Kino Lorber and Dedza Films announced today their first collaborative release, Who Will Start Another Fire, an international short film omnibus featuring the works of nine emerging filmmakers from underrepresented communities around the world. Beginning June 11, the films will be released digitally on KinoMarquee.com, the distributor’s virtual theatrical platform in partnership with arthouse cinemas around the country. The anthology will also be released day and date on VOD on KinoNow.com, and forthcoming will be a limited edition DVD with an introduction by Charles Burnett. In-person screenings will occur across the country at independent cinemas that are open.
From the press release:
The title WWSAF refers to Malawian poet Jack Mapanje’s “Before Chilembwe Tree” (1981), in which he asks, “Who will start another fire[rl1] ?” This film collection, in various ways, propose an answer to his question. Each of these stories is personal and distinctly told, but unified by themes of rebirth and growth. The Dedza Team notes that “these films reject the idea of art for art’s sake and do not exist in self-designed aesthetic vacuums. Their creation represents a necessary reckoning for their makers and so perhaps, too, their viewers. These are growing films by growing filmmakers, made for the future and the past, presented for you to experience for the first time now and again and again afterwards.”
Dedza Films was founded in Fall, 2020 by Kate Gondwe, formerly an intern in Kino Lorber’s theatrical department. The company’s aim is to “foster diversity, build community and cultivate the next wave of emerging filmmakers.” The shorts in Who Will Start Another Fire were curated and acquired by the Dedza team, and Kino Lorber, who is serving as an incubator for this initiative, consulted on marketing, publicity and digital distribution.
Appearing alongside the collection is DEDZA Scrapbook, an online initiative from aspiring film critics of color who will write about each film at DedzaFilms.com. “The goal of this supplement is to further build a community of emerging talent whose work and discourse can uplift each other,” reads the press release.
The trailer for the collection was created by 17-year-old editor Clementine Narcisse and the anthology’s poster designed by artist Ify Chiejina, who designed the Criterion Blu-Ray cover of Ousmane Sembenè’s Mandabi.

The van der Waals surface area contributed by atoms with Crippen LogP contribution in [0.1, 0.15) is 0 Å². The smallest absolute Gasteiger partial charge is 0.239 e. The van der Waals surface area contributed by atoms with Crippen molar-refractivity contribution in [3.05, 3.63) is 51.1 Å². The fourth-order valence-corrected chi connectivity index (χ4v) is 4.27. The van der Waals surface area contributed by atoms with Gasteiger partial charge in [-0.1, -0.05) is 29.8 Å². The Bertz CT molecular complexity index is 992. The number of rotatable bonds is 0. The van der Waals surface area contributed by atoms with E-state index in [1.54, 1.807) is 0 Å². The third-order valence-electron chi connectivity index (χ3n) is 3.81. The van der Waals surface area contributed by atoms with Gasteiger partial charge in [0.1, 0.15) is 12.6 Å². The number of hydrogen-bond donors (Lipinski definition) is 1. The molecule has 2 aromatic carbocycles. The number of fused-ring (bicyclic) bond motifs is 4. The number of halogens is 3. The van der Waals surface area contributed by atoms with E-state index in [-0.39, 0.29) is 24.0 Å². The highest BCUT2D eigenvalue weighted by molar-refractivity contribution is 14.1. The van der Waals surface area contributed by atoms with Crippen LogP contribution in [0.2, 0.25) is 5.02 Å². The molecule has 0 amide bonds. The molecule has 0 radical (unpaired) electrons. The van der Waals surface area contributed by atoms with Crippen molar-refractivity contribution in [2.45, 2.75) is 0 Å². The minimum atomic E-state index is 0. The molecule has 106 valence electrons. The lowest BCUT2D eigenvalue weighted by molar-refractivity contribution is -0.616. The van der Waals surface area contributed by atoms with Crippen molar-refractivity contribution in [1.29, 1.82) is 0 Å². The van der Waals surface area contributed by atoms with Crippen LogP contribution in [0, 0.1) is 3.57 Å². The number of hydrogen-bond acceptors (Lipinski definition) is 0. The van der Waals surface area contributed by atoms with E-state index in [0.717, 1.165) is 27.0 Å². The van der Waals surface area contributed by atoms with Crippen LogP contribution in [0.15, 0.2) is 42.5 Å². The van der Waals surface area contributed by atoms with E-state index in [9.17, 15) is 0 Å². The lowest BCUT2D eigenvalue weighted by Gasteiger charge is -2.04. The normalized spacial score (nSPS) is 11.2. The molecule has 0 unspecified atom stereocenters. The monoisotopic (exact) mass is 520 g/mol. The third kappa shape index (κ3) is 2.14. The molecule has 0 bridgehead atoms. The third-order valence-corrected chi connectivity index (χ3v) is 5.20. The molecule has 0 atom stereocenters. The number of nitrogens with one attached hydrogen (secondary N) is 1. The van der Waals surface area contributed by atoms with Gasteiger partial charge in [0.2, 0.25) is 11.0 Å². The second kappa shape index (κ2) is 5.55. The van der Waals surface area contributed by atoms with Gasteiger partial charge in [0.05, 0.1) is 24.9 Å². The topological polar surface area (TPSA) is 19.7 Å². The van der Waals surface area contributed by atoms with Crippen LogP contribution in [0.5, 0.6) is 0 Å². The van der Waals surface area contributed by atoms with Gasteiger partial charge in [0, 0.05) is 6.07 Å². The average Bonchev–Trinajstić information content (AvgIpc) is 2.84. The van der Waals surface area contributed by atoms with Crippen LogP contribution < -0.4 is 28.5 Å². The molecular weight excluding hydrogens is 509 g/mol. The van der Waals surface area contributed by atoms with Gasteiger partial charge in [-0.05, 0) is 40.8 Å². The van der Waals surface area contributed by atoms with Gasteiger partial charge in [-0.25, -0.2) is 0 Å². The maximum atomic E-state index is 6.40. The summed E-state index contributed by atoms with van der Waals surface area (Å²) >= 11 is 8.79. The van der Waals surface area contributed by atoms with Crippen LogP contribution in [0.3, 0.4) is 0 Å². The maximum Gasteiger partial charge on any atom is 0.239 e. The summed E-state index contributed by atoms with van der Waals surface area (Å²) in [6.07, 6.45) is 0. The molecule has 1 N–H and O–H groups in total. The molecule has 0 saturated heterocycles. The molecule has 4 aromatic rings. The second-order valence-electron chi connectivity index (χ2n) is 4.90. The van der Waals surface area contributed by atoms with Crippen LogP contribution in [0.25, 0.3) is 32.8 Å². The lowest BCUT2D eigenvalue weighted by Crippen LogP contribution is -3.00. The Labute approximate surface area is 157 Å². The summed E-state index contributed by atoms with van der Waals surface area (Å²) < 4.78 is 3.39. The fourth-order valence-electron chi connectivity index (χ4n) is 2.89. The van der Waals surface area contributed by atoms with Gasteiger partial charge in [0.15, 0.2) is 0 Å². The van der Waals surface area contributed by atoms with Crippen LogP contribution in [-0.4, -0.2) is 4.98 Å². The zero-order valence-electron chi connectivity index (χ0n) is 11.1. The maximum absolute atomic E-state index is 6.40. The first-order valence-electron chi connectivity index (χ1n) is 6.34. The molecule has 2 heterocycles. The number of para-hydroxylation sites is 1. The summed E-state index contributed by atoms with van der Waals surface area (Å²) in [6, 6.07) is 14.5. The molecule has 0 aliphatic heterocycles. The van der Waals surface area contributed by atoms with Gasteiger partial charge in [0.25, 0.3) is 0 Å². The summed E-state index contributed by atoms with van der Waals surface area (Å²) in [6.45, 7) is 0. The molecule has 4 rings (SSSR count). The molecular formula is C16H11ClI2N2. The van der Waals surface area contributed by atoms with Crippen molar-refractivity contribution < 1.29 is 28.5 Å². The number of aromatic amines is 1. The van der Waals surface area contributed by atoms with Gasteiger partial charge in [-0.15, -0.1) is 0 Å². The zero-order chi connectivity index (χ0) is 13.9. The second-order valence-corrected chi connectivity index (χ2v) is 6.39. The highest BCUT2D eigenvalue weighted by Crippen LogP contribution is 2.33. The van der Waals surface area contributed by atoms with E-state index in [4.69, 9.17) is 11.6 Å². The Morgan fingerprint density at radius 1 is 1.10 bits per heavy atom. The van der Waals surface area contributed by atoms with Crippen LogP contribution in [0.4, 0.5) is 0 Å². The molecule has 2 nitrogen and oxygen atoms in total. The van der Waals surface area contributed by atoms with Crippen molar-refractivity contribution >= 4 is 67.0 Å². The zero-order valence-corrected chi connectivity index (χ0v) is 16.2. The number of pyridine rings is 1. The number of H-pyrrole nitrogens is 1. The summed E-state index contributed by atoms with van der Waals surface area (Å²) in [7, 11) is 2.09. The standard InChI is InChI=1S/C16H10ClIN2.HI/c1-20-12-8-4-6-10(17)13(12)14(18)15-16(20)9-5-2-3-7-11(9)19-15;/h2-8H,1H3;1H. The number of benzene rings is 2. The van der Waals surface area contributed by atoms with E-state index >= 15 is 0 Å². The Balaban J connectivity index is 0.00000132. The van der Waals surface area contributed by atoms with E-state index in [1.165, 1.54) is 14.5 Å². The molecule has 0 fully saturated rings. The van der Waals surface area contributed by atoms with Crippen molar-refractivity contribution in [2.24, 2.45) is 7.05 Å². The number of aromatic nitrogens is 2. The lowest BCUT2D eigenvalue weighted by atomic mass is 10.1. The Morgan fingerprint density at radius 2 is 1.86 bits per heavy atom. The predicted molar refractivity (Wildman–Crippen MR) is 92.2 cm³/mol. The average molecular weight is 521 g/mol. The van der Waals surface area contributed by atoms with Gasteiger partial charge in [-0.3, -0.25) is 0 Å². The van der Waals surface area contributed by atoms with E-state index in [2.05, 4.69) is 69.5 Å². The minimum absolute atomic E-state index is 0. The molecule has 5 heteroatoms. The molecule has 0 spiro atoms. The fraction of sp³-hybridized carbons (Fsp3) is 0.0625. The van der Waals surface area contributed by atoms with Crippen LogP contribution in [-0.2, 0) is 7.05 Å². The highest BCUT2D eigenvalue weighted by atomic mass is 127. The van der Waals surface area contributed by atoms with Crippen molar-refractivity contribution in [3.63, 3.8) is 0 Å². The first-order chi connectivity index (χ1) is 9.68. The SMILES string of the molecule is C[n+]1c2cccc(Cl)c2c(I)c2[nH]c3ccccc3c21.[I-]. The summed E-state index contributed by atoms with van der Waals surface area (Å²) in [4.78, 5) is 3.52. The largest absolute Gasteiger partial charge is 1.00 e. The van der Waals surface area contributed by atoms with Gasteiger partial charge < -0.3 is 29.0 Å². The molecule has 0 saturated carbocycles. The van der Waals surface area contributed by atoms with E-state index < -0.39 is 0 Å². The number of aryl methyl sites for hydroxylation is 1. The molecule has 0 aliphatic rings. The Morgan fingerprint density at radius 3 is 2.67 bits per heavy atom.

The list of films appearing in Who Will Start Another Fire is below.
Official selections for WHO WILL START ANOTHER FIRE:
Directed by Peier Tracy Shen | USA | 15m | Mandarin & English
Official 2021 Selection: Nashville, Palm Springs International Shortfest, Cinequest
A young Chinese-American girl navigates her childhood through her parents’ broken relationship.
Directed by Nicole Amani Magabo Kiggundu | Uganda | 17m | Luganda & English
Official 2021 Selection: Pan-African, Ngalabi International Shorts, Reel Sisters of the Diaspora, Capitol Hill
We meet Nagawa, an 8 year old schoolgirl, whose day is almost like any other. She’s presenting a school project about her family tree to her classmates and teacher. According to Nagawa, her family consists of just herself, her Mum, and her Dad, who she only gets to see once a week. This is her normal. When her mother Margaret picks up Nagawa from school, she doesn’t have the heart to tell her daughter that her beloved father has been in a terrible accident. They arrive at the hospital to pay vigil. Her father, an Honourable in the Ugandan parliament is widely popular, and a few people are assembling outside the private ward— including his mistresses with his and their children. Nagawa doesn’t know any of these people and they don’t know her. What follows for Nagawa is an awkward, confusing and heartbreaking afternoon as her parents’ betrayal sets in.
Directed by Olive Nwosu | Nigeria | 11m | Igbo
Winner: Best Student Film Award at Discover Film Festival 2019, Best Director at Queens World Film Festival 2020; Nominee: Best Short Award at Raindance 2020, Africa in Motion Film Festival 2020